Dr Vinson raises 2 critical issues for appropriate diagnosis and treatment of migraine: the utility of the diagnostic criteria of the IHS and the appropriateness of therapy other than triptans or dihydroergotamine, the "migraine-specific" drugs.
In the Urgent Care Department studied, an adequate history to exclude migraine was documented in only 33% of charts with nonmigraine diagnoses. Of 27 patients with nonmigraine diagnoses who were later interviewed, all but 3 had episodic migraine or chronic daily headache with migraine. A previous study found that only 50% of migraineurs who seek care are accurately diagnosed.1 Thus, the misdiagnosis of headache patients by primary care physicians may reflect the fact that IHS criteria are not well known clinically, or, as noted by Dr Vinson, that they may be poorly suited for use in primary care settings.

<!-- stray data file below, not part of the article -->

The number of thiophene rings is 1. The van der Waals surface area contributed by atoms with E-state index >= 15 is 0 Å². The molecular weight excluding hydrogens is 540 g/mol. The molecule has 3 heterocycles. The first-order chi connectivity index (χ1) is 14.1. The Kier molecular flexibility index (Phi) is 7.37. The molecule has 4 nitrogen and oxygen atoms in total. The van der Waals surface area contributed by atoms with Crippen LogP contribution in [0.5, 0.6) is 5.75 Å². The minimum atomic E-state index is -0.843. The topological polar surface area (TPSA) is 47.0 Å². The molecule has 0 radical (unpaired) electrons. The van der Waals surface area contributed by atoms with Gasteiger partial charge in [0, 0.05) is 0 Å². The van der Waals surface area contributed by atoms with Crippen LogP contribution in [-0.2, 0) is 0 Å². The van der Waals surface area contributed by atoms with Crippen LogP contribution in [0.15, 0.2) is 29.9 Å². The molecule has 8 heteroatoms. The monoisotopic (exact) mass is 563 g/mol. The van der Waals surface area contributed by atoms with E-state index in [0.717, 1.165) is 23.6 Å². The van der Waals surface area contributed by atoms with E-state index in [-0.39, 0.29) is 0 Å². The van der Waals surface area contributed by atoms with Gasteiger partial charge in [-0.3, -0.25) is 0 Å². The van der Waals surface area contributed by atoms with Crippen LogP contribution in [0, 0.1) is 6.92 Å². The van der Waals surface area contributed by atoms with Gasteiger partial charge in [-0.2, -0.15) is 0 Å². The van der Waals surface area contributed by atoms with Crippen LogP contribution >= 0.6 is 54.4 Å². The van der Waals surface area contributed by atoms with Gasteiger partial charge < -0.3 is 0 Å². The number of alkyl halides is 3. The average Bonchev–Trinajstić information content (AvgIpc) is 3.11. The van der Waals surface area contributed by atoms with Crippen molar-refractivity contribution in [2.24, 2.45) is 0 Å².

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The Rational Clinical Examination
Make the Diagnosis: Does This Patient With Headaches Have a Migraine or Need Neuroimaging?
The Rational Clinical Examination
Original Article: Does This Patient With Headache Have a Migraine or Need Neuroimaging?
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